What I found most interesting was the extent to which the various tribes were able to hold out against the odds, even resoundingly defeating the US military that hounded them nearly to extinction. It is evident from even a quick reading that it was less military superiority than the policy of starving out the people by destruction of land, animals, and other property that brought about defeat of the tribes. The US military of the time made a war on women, children and the elderly, slaughtering even infants in surprise raids made in undeclared wars or in provoked confrontations. Starvation, freezing weather, and disease brought these proud people to their knees, not military might.
In these times of international conflict the tragic treatment of the native American population should be a cautionary tale of what can happen when the self righteous, the culturally narrow, the ambitious, and the greedy use the military to achieve their own agenda. The types of people responsible for the near eradication of a race of people in the 19th Century are still common enough today. In my opinion this book should be required reading for any American history course from junior high school level and beyond it. Only by raising the consciousness of the average citizen from youth onward can the specter of racism on this scale be avoided.
13 of 13 people found the following review helpful
on August 25, 2010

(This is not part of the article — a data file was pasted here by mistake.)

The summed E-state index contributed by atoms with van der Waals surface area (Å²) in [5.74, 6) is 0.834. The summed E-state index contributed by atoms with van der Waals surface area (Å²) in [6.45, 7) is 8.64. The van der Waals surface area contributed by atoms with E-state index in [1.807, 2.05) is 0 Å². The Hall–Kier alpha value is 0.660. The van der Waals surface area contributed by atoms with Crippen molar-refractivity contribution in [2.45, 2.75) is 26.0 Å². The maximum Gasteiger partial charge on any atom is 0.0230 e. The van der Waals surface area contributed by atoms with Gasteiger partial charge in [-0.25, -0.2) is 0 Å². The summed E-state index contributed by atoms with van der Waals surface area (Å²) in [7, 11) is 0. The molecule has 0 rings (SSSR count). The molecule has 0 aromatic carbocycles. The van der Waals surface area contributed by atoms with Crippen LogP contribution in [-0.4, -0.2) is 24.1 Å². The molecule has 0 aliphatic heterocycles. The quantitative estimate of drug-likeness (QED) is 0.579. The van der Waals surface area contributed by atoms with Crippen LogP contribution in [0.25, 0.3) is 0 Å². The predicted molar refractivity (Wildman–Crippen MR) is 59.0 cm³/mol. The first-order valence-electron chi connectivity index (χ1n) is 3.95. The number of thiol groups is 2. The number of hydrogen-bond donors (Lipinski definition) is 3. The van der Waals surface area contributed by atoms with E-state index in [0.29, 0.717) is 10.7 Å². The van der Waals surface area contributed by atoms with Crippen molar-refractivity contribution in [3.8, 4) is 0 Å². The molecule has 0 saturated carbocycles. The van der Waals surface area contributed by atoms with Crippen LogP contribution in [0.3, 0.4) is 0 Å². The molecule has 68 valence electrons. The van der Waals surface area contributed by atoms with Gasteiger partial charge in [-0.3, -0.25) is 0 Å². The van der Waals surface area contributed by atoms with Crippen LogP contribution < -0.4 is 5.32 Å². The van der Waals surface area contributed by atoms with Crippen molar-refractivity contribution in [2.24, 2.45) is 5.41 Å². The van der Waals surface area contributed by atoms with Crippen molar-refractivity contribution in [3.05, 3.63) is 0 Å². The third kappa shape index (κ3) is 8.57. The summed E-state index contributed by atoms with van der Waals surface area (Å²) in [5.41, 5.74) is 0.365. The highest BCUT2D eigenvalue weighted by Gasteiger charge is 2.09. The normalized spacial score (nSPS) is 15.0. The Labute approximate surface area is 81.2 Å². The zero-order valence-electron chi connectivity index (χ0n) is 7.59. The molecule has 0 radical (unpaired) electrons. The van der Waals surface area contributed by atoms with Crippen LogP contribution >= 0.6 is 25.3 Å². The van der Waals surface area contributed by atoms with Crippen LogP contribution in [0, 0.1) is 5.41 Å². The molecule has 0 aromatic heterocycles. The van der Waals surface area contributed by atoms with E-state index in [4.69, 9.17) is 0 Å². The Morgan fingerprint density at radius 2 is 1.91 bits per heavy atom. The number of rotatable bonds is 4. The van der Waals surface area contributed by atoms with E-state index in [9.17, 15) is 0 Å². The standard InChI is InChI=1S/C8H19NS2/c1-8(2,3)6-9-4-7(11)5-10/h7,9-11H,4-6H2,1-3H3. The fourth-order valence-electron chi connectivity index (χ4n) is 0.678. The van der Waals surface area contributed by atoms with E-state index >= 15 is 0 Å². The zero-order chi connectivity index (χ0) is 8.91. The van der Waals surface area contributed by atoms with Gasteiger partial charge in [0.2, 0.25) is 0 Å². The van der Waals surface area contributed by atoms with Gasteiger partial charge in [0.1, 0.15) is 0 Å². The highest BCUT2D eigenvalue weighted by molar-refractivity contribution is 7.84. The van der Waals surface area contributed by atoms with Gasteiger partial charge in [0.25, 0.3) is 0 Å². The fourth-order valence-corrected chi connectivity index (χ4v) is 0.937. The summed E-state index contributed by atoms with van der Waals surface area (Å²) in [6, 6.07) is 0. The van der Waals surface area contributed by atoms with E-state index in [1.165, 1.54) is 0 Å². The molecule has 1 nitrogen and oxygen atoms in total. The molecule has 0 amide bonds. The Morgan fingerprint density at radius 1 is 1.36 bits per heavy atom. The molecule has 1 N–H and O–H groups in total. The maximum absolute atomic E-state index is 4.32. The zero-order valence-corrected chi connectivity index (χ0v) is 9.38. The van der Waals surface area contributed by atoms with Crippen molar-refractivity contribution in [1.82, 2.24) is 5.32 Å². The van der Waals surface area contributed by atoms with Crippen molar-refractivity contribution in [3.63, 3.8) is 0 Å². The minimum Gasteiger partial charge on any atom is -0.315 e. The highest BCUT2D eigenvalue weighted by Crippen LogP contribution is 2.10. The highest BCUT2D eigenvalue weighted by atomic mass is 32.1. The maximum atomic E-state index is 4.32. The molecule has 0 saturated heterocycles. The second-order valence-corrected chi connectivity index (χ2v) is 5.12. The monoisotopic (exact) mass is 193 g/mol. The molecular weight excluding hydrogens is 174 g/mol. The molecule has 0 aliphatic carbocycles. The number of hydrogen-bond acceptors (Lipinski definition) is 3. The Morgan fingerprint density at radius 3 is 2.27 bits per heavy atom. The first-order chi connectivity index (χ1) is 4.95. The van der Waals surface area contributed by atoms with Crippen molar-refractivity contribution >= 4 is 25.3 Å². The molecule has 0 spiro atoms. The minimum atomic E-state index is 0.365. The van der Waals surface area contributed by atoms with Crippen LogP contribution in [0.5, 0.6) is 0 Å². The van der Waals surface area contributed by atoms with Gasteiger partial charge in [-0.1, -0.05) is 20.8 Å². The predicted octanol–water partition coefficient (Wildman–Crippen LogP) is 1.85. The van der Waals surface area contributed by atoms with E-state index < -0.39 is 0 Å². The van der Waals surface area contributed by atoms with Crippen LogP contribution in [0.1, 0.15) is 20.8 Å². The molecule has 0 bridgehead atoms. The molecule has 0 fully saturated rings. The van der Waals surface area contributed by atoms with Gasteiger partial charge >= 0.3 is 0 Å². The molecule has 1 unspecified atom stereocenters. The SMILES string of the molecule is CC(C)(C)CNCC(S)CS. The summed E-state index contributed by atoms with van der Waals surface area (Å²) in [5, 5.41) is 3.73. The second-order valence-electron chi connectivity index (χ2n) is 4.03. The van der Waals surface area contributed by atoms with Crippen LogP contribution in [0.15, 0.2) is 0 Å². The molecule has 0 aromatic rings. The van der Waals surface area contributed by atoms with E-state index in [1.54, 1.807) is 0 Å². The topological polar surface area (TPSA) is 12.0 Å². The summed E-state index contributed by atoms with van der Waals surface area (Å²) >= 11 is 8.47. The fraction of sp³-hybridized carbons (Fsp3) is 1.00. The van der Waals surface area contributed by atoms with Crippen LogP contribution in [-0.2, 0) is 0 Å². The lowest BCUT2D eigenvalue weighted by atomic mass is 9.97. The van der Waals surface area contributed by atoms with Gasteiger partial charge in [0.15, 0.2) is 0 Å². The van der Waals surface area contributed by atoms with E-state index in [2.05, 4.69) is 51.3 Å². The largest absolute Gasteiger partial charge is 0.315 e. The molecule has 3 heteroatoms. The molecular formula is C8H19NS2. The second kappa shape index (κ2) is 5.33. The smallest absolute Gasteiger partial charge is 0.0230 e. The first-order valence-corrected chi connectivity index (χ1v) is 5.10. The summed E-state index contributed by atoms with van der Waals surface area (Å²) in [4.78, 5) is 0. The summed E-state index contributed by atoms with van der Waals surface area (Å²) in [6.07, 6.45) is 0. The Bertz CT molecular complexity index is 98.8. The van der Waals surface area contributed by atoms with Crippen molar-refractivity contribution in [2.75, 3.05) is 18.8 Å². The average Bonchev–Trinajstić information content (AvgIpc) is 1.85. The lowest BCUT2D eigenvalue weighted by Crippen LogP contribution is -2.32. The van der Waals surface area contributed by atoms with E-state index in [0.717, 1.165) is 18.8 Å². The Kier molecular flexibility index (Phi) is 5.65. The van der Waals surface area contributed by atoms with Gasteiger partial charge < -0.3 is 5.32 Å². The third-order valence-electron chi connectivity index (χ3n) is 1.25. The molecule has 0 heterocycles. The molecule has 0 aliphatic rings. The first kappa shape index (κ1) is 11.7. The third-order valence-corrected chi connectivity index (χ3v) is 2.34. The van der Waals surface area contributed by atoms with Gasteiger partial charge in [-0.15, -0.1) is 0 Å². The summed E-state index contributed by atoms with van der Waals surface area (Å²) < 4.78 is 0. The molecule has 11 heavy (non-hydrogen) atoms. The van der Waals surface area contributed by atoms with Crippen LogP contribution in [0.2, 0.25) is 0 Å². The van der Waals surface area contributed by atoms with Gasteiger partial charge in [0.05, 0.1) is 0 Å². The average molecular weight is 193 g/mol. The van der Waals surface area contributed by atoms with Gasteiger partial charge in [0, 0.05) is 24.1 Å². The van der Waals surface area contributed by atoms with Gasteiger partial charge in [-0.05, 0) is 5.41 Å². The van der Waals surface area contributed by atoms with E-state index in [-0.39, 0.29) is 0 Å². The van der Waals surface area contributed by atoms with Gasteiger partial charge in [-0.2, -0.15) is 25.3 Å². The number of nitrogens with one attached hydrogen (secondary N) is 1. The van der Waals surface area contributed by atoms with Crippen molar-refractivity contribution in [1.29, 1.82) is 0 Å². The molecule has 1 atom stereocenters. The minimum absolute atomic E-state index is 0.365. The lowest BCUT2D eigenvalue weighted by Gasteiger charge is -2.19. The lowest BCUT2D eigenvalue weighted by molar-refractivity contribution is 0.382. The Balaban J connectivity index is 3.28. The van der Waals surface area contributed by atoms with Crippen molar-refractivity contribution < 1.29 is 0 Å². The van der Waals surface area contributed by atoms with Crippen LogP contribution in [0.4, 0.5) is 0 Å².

The original is a very well written book, nearly every chapter is a story in itself. Together they give an overview of the partail genocide and internment in concentration camps/reservations of some of the most prominent "Native American" tribes, along with other interesting facts and fantastic photos. My only gripe with this latest edition is that many of the original photos have been deleted, most of them are replaced with alternates of the same subject, but not all. The pics. of Roman Nose and Wovoka are gone replaced only with charcoal drawings. One of my favorites, Big Eagle brandishing his war club is gone, replaced with a photo that does'nt jump of the page the way the original does. This new edit. has a number of essays interspearsed through the chapters, an infomitive preface, many new photos and two maps, all of which are welcome. I was hopeing the maps would be of more assistance, they date from 1852 which is well before the 1860-1890 time-line of the narrative. They leave alot to be desired for answering questions like: Where is the "Smokey Hill"?...refered to with great frequency in the early chapters. If you've not read this book I suggest an earlier edition as it should have a better flow reading it as it was first intended, then since the vast majority of readers will be compelled to reread this classic, buy the expanded version for an even more enjoyable reread. A sample of the interesting facts aforementioned: (July 1860 the repeating rifle invented)...To me this shows that the Union Army finally had the ability to wage war with the confederates, carry on their genocide doctorine of free peoples, while standing ready to defend against a potential foriegn invader like Great Britten. The union could'nt have done all three without repeating rifles, so as soon as they had them they wasted no time forceing their agenda. Consider: What if slaves had been granted freedom while tribal Americans were free? Drums, danceing, tribal religion...these two tribes of man flurishing stood firmly in the way of corporate America and still do, as propaganda wars are as prominent as ever.